I took the longer, more semi-urban route to the office today, and I noticed something I hadn't seen in years: the bahay na bato on the fringes of town. I went to grade school with the daughter of the house. I can picture her still: a haughty mestiza who had way too much of everything, from yayas to Sanrio to excess poundage.
Alas, the house is now dilapidated beyond repair: a crumbling heap of memories of days long gone. There is nothing about the structure that hints of grand parties, or of Noli Me Tangere and El Filibusterismo. The vast acreage beyond has been sold and resold, divided and subdivided. The daughter of the house has since left for cooler climes. And from the looks of it, she will not return.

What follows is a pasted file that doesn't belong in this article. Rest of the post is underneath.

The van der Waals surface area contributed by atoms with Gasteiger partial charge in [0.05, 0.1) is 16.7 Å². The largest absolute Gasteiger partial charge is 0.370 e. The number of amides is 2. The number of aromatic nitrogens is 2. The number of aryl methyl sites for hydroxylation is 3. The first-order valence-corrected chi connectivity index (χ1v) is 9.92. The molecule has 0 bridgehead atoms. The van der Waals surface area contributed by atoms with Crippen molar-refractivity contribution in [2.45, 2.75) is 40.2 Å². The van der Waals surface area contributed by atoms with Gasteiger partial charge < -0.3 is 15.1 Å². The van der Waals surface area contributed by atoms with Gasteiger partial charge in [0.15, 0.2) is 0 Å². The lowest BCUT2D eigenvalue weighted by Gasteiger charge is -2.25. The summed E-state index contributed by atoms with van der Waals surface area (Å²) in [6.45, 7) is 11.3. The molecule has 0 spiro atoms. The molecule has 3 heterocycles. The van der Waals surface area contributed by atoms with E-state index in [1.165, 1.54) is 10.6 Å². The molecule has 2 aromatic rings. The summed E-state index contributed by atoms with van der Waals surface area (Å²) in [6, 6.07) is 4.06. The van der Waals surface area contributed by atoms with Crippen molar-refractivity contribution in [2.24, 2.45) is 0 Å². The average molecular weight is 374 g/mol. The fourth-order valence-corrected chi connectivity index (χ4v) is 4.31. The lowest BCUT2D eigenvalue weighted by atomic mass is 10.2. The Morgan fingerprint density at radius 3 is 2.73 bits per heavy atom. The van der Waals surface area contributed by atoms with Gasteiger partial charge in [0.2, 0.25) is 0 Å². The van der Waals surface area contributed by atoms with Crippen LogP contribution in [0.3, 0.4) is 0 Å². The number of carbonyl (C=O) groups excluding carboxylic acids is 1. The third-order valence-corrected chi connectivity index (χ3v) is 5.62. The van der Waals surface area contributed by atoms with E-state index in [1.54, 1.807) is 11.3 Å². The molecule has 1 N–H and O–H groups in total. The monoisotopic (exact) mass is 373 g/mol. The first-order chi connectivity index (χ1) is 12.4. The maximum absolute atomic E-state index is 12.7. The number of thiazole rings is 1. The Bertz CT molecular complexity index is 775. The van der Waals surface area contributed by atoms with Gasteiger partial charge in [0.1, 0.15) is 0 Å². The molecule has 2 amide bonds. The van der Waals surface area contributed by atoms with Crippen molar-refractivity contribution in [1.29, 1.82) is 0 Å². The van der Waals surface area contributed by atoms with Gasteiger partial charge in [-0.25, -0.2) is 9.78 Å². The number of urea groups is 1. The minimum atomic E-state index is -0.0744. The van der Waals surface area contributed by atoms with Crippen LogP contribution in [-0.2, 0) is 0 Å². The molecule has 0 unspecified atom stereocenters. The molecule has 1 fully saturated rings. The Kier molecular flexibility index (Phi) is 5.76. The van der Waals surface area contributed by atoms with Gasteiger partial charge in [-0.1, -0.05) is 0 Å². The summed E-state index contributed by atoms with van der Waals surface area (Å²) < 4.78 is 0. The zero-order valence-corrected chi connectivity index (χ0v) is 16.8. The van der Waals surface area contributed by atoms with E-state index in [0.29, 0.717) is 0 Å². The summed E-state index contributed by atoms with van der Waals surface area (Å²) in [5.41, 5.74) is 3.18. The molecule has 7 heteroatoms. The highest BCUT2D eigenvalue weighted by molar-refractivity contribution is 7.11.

I have always had affinity for old houses. My grandpa's house was right beside the municipio, where he served as judge. On the days when we visited, my cousins and I would race through the house and up and down the town hall's twin flights of stairs. Often, we would steal away to the cathedral, which was but a quick dash away.
But for the cathedral, the structures of my childhood are but shadows of their former glories. The old municipal building has long served its purpose: it is now much too small for a growing city. Lolo's house has already traded ownerships so many times I've already lost count. What was once a respectable lawyer's house-cum-office is now a bar of the seedy kind. (How it got from prime property to red-light establishment is the stuff of telenovelas--you know, the kind peopled by stepmothers, stepsons and half siblings.)
Every time I see an old building giving in to the ravages of time--or to modernization--I always feel a certain loss. Change is always good, a friend likes to say. But there is something about old houses that makes me wish change didn't have to creep in into places of memories.